Rob Bell, pastor of Mars Hill church in Grand Rapids, has stirred up a theological hornet’s nest with his latest book, Love Wins: Heaven, Hell, and the Fate of Every Person Who Ever Lived. In a slick promotional video introducing this volume (to be released later this month), the black-clad agent provocateur with the cool spectacles strolls on a snowy street and recounts an art show at his church.
One of the pieces on display included a quotation from Gandhi, the late Hindu civil rights leader in India. Someone at the show, presumably a Christian, had anonymously attached a hand-written note that said, “Reality check: He’s in hell.” While I consider such a well-intended act ultimately to be in poor taste, I find Bell’s almost mocking response to be far worse.
“Gandhi’s in hell?” Bell asks pointedly in the video. “He is? And someone knows this for sure and felt the need to let the rest of us know?”
All’s fair in love and book promotion, I suppose, but Bell apparently didn’t do a very good job of preparing his congregation for the church art show. While certainly a case could be made that Christians can learn valuable insights from non-Christians (God spoke through the mouth of a donkey, after all), Bell apparently didn’t grasp that quoting Gandhi in a church context might give some people the impression that Hindus share the same fate as faithful Christians—didn’t grasp, or didn’t care.
How unlike John Stott, the great evangelical leader from Britain. Stott found himself struggling with the traditional view of the conscious, eternal punishment of unbelievers in hell and eventually came to believe in the controversial and decidedly minority doctrine of annihilation—according to Christianity Today, “a view that holds that unsaved souls will cease to exist after death.” Yet Stott defended his stance tentatively, offering grace to those with whom he disagreed, carefully arguing his case and attempting to state theirs fairly.
This Bell has not done, at least in the promotional efforts for Love Wins (I have not yet seen the book itself). And instead of clarifying what the art show placement of the Gandhi quote means, in the video Bell suggests he doesn’t know where Gandhi—who explicitly rejected Christ as Savior—is now. The implication is clearly that this famous Hindu might be in heaven. But before getting pinned down for specifics, Bell quickly attacks his opponents—and by this I mean his fellow Christians.
The Mars Hill pastor asks, “Will only a few select people make it to heaven, and will billions and billions of people burn forever in hell?” Bell says that this kind of thinking leads to the widespread belief that “Jesus rescues us from God.” This unsettling formulation, of course, is a distortion of the classic Christian position that God graciously sends us his only Son, Jesus, who dies to propitiate God’s own righteous wrath.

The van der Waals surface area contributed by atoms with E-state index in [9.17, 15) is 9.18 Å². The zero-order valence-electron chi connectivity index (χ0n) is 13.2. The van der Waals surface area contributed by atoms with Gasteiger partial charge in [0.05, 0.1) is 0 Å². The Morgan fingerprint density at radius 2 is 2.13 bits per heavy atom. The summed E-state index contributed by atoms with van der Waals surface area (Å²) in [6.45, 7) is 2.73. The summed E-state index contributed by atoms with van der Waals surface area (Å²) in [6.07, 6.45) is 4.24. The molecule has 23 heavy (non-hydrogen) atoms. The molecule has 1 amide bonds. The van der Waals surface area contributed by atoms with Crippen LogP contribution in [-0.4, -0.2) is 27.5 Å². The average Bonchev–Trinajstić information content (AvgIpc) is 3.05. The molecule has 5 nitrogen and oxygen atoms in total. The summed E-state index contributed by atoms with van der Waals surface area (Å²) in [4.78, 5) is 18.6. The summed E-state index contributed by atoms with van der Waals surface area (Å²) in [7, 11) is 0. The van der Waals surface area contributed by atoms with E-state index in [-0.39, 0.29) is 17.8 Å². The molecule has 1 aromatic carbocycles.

But in the video, Bell simply caricatures this carefully nuanced doctrine. “How could that God be good?” he asks. “How could that God ever be trusted? How could the gospel be good news?” How indeed, if you ignore God’s holiness and our sinfulness?
As others have rightly said, the gospel must first be bad news before it can be good news. The Physician heals only those who agree that they are sick. The good news involves both repentance and belief. And not everyone will repent. Wasn’t it Jesus, after all, who said, "For the gate is narrow and the way is hard that leads to life, and those who find it are few”?
If Rob Bell knows all this, it’s hard to tell from the video, or from the publisher’s promotional come-on that says, “With searing insight, Bell puts hell on trial, and his message is decidedly optimistic—eternal life doesn’t start when we die; it starts right now. And ultimately, Love Wins.” I hope the book is clearer, and not only about God’s love.
We need to recover an old-fashioned appreciation for God’s holiness. Isn’t the fear of the Lord the beginning of wisdom? Perhaps the evangelical church is so soft theologically, morally, and intellectually these days because we have lost some of that healthy fear.
I’ve been reading through the Old Testament, and I’m struck by how often God exercised his wrath in the first centuries of Israel’s formation, sometimes for what the spiritually insensitive might call seemingly minor infractions. I am thankful that he rarely responds to human rebellion so immediately and clearly today, but our infinitely holy God’s hatred of sin has not changed, and will not change.
Judgment is no strange exception in life. It is a foundational law of the universe in which we find ourselves.
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